Bhushunda, Bhuśuṇḍa, Bhuṣuṇḍa: 4 definitions

Introduction

Bhushunda means something in Hinduism, Sanskrit. If you want to know the exact meaning, history, etymology or English translation of this term then check out the descriptions on this page. Add your comment or reference to a book if you want to contribute to this summary article.

The Sanskrit terms Bhuśuṇḍa and Bhuṣuṇḍa can be transliterated into English as Bhusunda or Bhushunda, using the IAST transliteration scheme (?).

In Hinduism

Purana and Itihasa (epic history)

[«previous (B) next»] — Bhushunda in Purana glossary
Source: archive.org: A History of Indian Philosophy (purana)

Bhuśuṇḍa (भुशुण्ड), the venerable old crow who was enjoying an exceptionally long life, is supposed to instruct Vaśiṣṭha (VI.24) on the subject of prāṇa. He compares the body to a house with the ego (ahaṃkāra) as the householder. It is supposed to be supported by pillars of three kinds, provided with nine doors (seven apertures in the head and two below), tightly fitted with the tendons (snāyu) as fastening materials and cemented with blood, flesh and fat. On the two sides of it there are the two nāḍīs, iḍā and piṅgalā, lying passive and unmanifested. There is also a machine (yantra) of bone and flesh (asthi-māṃsa-maya) in the shape of three double lotuses (padma-yugma-traya) having pipes attached to them running both upwards and downwards and with their petals closing upon one another.

Source: archive.org: Puranic Encyclopedia

Bhuśuṇḍa (भुशुण्ड).—A dispassionate and large-hearted crow. The residence of this crow was a Kalpavṛkṣa standing on a beautiful peak surrounded by luxuriant vegetation in the north-eastern corner of Mahāmeru. There were numerous bird-nests on the southern branch of that Kalpavṛkṣa. In one of them lived this centuries-old bird.

Once when the sage Vasiṣṭha went to Devaloka, he happened to hear about this crow. He went to see Bhuśuṇḍa in its nest. The crow recognised Vasiṣṭha at once. They exchanged greetings. The sage opened the conversation as follows:—"Oh, King of birds! when were you born? How did you become a great soul? How old are you? Have you recollections of the past? Who was the prophet who suggested this residence for you?" (See full article at Story of Bhuśuṇḍa from the Puranic encyclopaedia by Vettam Mani)

Purana book cover
context information

The Purana (पुराण, purāṇas) refers to Sanskrit literature preserving ancient India’s vast cultural history, including historical legends, religious ceremonies, various arts and sciences. The eighteen mahapuranas total over 400,000 shlokas (metrical couplets) and date to at least several centuries BCE.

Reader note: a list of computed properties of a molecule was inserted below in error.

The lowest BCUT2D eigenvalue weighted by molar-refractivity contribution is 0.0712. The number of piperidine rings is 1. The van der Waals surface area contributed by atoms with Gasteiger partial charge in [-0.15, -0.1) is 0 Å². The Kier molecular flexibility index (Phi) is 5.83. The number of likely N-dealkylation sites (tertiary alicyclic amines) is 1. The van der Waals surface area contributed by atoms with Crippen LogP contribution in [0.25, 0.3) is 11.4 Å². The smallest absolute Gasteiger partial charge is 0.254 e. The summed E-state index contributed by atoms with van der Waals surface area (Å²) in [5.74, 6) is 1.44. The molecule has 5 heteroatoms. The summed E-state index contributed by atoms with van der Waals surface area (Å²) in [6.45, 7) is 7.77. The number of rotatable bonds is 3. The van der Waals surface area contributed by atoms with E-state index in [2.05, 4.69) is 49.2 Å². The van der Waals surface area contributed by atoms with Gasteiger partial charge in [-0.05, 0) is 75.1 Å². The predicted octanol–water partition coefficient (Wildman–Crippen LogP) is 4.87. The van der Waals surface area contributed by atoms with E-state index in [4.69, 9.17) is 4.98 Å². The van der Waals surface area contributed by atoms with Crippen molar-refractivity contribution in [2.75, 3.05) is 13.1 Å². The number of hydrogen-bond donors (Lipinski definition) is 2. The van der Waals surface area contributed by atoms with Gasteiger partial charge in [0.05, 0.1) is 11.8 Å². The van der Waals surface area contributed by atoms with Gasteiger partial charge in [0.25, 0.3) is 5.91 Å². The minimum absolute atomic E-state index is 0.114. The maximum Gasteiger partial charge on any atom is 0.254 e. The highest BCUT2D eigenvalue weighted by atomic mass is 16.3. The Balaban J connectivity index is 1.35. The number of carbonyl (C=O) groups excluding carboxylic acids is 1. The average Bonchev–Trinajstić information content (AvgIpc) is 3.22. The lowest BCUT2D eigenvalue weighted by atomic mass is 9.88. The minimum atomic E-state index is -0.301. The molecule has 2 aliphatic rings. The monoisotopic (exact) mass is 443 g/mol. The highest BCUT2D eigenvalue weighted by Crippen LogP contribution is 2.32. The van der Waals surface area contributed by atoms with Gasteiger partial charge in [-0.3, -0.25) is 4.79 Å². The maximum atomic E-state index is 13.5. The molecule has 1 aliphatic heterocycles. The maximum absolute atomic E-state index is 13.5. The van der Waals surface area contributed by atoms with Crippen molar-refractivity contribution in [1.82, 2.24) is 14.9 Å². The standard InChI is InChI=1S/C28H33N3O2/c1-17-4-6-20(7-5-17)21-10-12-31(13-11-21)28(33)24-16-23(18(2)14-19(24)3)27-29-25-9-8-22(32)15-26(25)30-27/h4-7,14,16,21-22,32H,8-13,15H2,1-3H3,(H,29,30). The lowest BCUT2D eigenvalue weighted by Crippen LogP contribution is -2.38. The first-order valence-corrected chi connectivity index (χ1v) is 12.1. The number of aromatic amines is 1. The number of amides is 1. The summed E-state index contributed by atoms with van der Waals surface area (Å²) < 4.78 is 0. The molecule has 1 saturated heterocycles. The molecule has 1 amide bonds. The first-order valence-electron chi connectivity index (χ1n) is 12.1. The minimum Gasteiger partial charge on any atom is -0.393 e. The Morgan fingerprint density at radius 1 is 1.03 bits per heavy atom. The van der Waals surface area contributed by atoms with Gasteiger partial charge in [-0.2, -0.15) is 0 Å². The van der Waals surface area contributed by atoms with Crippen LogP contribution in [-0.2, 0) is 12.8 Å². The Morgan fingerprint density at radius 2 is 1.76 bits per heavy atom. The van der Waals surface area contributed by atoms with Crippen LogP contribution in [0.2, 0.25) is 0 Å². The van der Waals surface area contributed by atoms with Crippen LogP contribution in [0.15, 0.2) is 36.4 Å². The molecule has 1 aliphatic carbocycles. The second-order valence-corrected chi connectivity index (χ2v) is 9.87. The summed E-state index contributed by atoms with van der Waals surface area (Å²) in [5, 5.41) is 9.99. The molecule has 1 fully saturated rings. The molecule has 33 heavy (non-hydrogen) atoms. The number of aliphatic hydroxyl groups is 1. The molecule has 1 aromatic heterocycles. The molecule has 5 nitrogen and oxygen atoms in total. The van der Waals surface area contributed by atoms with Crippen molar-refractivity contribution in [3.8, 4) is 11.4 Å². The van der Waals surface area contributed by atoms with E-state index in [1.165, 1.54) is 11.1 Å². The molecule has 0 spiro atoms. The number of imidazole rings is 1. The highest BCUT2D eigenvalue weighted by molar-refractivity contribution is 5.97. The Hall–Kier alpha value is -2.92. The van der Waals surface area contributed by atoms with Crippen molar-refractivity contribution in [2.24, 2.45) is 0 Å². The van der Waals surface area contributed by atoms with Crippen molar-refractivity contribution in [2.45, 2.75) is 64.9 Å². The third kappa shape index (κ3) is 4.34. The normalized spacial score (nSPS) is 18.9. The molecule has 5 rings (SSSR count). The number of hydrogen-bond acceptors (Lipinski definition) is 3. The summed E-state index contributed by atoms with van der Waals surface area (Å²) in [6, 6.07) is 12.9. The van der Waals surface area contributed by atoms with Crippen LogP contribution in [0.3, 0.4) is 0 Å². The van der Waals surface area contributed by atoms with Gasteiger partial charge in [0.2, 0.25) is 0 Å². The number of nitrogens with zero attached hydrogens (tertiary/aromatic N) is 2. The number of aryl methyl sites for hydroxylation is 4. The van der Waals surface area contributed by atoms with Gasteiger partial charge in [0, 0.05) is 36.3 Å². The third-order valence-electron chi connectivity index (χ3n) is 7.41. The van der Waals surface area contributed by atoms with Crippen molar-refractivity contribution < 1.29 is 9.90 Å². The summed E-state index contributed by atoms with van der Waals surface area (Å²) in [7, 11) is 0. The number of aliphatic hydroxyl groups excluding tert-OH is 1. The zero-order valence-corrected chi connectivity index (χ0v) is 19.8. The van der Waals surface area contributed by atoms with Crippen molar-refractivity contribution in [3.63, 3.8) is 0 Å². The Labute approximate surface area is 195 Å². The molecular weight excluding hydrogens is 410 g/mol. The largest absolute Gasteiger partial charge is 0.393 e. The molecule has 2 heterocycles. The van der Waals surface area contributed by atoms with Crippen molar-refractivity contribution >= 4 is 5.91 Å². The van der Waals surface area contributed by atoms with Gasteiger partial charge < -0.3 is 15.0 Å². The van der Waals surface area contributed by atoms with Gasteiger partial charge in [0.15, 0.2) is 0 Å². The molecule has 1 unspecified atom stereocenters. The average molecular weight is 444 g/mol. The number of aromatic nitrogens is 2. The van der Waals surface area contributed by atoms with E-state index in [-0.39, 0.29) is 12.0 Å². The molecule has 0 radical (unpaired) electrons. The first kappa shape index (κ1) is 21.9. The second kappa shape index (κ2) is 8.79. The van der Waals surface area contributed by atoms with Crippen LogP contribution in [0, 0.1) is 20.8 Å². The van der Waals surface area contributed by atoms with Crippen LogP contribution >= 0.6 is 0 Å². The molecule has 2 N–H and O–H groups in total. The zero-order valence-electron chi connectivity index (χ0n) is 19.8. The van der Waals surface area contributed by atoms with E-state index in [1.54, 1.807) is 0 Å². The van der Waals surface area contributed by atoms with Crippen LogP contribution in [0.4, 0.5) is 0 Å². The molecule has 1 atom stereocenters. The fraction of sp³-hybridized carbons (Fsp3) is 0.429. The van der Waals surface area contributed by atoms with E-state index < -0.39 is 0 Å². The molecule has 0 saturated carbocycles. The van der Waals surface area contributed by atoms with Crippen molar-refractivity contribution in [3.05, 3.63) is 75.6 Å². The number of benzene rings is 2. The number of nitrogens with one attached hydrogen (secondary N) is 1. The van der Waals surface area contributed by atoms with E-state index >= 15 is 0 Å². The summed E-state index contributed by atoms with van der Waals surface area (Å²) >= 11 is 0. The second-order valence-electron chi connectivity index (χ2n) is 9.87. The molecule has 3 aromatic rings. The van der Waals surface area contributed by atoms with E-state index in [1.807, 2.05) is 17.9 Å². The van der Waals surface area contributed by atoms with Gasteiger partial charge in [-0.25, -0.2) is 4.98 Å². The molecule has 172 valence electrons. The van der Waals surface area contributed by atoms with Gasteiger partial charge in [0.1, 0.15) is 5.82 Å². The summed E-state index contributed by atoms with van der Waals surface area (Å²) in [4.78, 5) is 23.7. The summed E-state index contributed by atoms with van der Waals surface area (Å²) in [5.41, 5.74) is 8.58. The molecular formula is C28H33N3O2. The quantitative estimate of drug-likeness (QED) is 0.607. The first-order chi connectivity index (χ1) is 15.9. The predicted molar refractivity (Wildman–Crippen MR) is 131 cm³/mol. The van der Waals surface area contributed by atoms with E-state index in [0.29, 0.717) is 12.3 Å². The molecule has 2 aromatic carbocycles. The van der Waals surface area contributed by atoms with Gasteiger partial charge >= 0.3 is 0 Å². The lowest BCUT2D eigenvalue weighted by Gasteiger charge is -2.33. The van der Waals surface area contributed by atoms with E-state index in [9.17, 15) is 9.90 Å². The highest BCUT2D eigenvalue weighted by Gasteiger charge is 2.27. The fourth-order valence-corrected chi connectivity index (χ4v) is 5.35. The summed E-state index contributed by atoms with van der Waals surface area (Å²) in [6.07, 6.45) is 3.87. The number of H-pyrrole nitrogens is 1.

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Vaishnavism (Vaishava dharma)

Source: Devotees Vaishnavas: Śrī Garga Saṃhitā

Bhuṣuṇḍa (भुषुण्ड) is the name of Aśvaśirā after he became a crow on Mount Nīla according to the Garga-saṃhitā 2.13.15. Accordingly, “...O Aśvaśirā, hear My words. Don't lament. Please don't lament. You will have the form of a crow, but you will have transcendental knowledge. You will have yoga-siddhis and the highest knowledge in the three worlds. Śrī Nārada said: After speaking these words, Lord Viṣṇu departed. O king, then the sage Aśvaśirā became the crow Bhuṣuṇḍa on Mount Nīla”.

Vaishnavism book cover
context information

Vaishnava (वैष्णव, vaiṣṇava) or vaishnavism (vaiṣṇavism) represents a tradition of Hinduism worshipping Vishnu as the supreme Lord. Similar to the Shaktism and Shaivism traditions, Vaishnavism also developed as an individual movement, famous for its exposition of the dashavatara (‘ten avatars of Vishnu’).

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Languages of India and abroad

Sanskrit-English dictionary

[«previous (B) next»] — Bhushunda in Sanskrit glossary
Source: Cologne Digital Sanskrit Dictionaries: Monier-Williams Sanskrit-English Dictionary

Bhuśuṇḍa (भुशुण्ड):—m. Name of a man, [Catalogue(s)]

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Sanskrit, also spelled संस्कृतम् (saṃskṛtam), is an ancient language of India commonly seen as the grandmother of the Indo-European language family. Closely allied with Prakrit and Pali, Sanskrit is more exhaustive in both grammar and terms and has the most extensive collection of literature in the world, greatly surpassing its sister-languages Greek and Latin.

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See also (Relevant definitions)

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